Hurricane Florence is getting closer and is expected to hit land later today. If you are in the path or even within the cone of possibility, get prepared or get out now. And if they tell you to go, go.
Some words of advice from someone who went through Hurricane Irma a year ago: take pictures of every room in the house from as many angles as possible, including the kitchen cabinets, the dining room breakfront where your grandmother’s wedding china is stored, the closets, the bathrooms; everywhere.
If you evacuate, let your friends and family outside the area know where you are, and stay away until the authorities say it’s safe to return. They can arrest you if you violate their orders, and they’ll be doing you a favor if they keep you away.
If you hunker down and stay, have enough supplies for at least a week of living without power or water. Canned goods, bottled water, medicines, pet supplies, emergency goods such as first aid, and toilet paper are on the top of the list, but so are spare batteries and reading material.
If you have hurricane shutters, make sure they’re securely fastened; they can come loose and become dangerous missiles in the wind. Don’t waste battery time on your radio or phone by keeping it on when the power goes out. Turn them on to catch regular bulletins — most radio or TV stations will update on the hour or half-hour, but unless there’s a bulletin, they’ll be just nattering to fill the time. As for your cell phone, if you still have service, turn it to low-power if you have the setting to save the battery. If you have a generator, use it to power essentials such as a refrigerator, battery charger, or medical devices; you can live without A/C.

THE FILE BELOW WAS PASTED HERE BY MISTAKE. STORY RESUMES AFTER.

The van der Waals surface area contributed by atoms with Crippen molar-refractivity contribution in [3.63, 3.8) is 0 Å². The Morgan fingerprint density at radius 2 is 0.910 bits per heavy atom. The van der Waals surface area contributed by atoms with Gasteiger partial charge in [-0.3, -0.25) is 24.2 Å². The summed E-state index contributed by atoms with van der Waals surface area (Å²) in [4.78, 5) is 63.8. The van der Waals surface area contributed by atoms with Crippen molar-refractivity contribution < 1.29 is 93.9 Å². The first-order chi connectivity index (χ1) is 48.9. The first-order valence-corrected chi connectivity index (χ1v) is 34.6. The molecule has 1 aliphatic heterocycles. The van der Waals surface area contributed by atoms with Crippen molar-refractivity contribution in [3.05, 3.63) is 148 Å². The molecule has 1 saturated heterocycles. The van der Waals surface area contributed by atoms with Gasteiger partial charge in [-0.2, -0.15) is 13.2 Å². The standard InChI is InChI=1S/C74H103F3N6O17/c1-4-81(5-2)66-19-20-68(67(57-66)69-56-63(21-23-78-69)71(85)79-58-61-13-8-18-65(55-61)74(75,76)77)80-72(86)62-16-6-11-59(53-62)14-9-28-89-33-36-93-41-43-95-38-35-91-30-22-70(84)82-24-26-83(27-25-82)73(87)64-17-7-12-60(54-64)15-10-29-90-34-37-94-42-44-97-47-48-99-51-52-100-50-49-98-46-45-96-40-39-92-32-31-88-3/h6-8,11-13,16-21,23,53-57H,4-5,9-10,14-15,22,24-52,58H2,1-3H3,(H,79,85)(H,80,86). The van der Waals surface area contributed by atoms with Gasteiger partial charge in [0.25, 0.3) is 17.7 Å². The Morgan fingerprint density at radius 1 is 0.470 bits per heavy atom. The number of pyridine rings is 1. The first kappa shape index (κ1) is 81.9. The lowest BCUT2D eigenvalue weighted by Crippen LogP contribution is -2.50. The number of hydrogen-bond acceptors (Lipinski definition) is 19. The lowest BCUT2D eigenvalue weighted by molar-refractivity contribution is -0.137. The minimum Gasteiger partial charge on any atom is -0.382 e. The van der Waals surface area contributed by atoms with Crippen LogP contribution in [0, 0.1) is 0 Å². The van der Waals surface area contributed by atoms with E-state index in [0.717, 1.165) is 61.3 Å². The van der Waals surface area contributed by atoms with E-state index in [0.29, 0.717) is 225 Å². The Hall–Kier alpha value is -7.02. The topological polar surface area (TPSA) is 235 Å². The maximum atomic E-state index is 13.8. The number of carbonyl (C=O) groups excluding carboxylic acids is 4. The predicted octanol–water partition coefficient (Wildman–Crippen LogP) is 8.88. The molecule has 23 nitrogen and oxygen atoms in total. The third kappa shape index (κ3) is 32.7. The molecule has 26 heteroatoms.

Once the storm passes, check your house and your area, but wear shoes and long pants and a long-sleeved shirt. The debris can be very dangerous, and above all, stay the hell away from any power lines, even phone lines. Take pictures of the damage; you’ll need them to file insurance claims if you have coverage. And for dog’s sake, don’t go out and “explore” just to see what’s happened; keep off the road so emergency and recovery crews can get around.
Finally, and this is most important: you’ve been through a natural disaster and it will take a toll on you mentally as well as physically. If there’s a lot of damage and loss to your property or personal effects, it will cause anguish. Don’t be afraid or act too butch to reach out for help from friends and even professionals to cope with the loss. And if you’re lucky enough to get by with minimal damage, as I was with Irma, remember that you’ll still need time to recover.